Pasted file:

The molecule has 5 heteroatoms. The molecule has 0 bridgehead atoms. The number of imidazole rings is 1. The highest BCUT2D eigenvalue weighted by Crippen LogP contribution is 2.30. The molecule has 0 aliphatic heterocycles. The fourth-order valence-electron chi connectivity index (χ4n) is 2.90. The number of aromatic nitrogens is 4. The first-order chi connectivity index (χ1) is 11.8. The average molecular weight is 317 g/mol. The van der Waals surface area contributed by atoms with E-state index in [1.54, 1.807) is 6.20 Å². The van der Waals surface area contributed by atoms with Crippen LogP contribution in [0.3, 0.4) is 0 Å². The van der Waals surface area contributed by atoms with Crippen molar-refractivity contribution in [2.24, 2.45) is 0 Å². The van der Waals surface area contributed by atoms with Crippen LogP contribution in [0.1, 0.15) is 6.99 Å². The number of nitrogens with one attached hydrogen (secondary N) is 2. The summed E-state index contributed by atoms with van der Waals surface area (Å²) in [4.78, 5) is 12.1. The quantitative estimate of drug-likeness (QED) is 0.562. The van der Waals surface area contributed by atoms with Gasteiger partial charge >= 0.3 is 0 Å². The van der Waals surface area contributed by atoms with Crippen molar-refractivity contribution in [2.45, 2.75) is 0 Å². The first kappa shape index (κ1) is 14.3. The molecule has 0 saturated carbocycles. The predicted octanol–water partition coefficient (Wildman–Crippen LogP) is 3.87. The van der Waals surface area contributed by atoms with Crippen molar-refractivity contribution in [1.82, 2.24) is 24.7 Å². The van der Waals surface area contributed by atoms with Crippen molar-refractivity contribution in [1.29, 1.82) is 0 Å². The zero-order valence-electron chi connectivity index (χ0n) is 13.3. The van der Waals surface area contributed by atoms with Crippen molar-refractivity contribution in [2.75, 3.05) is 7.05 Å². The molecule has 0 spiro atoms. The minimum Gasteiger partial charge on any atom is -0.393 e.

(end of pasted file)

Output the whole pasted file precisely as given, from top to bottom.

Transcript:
The molecule has 5 heteroatoms. The molecule has 0 bridgehead atoms. The number of imidazole rings is 1. The highest BCUT2D eigenvalue weighted by Crippen LogP contribution is 2.30. The molecule has 0 aliphatic heterocycles. The fourth-order valence-electron chi connectivity index (χ4n) is 2.90. The number of aromatic nitrogens is 4. The first-order chi connectivity index (χ1) is 11.8. The average molecular weight is 317 g/mol. The van der Waals surface area contributed by atoms with E-state index in [1.54, 1.807) is 6.20 Å². The van der Waals surface area contributed by atoms with Crippen LogP contribution in [0.3, 0.4) is 0 Å². The van der Waals surface area contributed by atoms with Crippen molar-refractivity contribution in [2.24, 2.45) is 0 Å². The van der Waals surface area contributed by atoms with Crippen LogP contribution in [0.1, 0.15) is 6.99 Å². The number of nitrogens with one attached hydrogen (secondary N) is 2. The summed E-state index contributed by atoms with van der Waals surface area (Å²) in [4.78, 5) is 12.1. The quantitative estimate of drug-likeness (QED) is 0.562. The van der Waals surface area contributed by atoms with Gasteiger partial charge >= 0.3 is 0 Å². The van der Waals surface area contributed by atoms with Crippen molar-refractivity contribution in [2.45, 2.75) is 0 Å². The first kappa shape index (κ1) is 14.3. The molecule has 0 saturated carbocycles. The predicted octanol–water partition coefficient (Wildman–Crippen LogP) is 3.87. The van der Waals surface area contributed by atoms with Crippen molar-refractivity contribution in [1.82, 2.24) is 24.7 Å². The van der Waals surface area contributed by atoms with Crippen molar-refractivity contribution in [1.29, 1.82) is 0 Å². The zero-order valence-electron chi connectivity index (χ0n) is 13.3. The van der Waals surface area contributed by atoms with Crippen molar-refractivity contribution in [2.75, 3.05) is 7.05 Å². The molecule has 0 spiro atoms. The minimum Gasteiger partial charge on any atom is -0.393 e.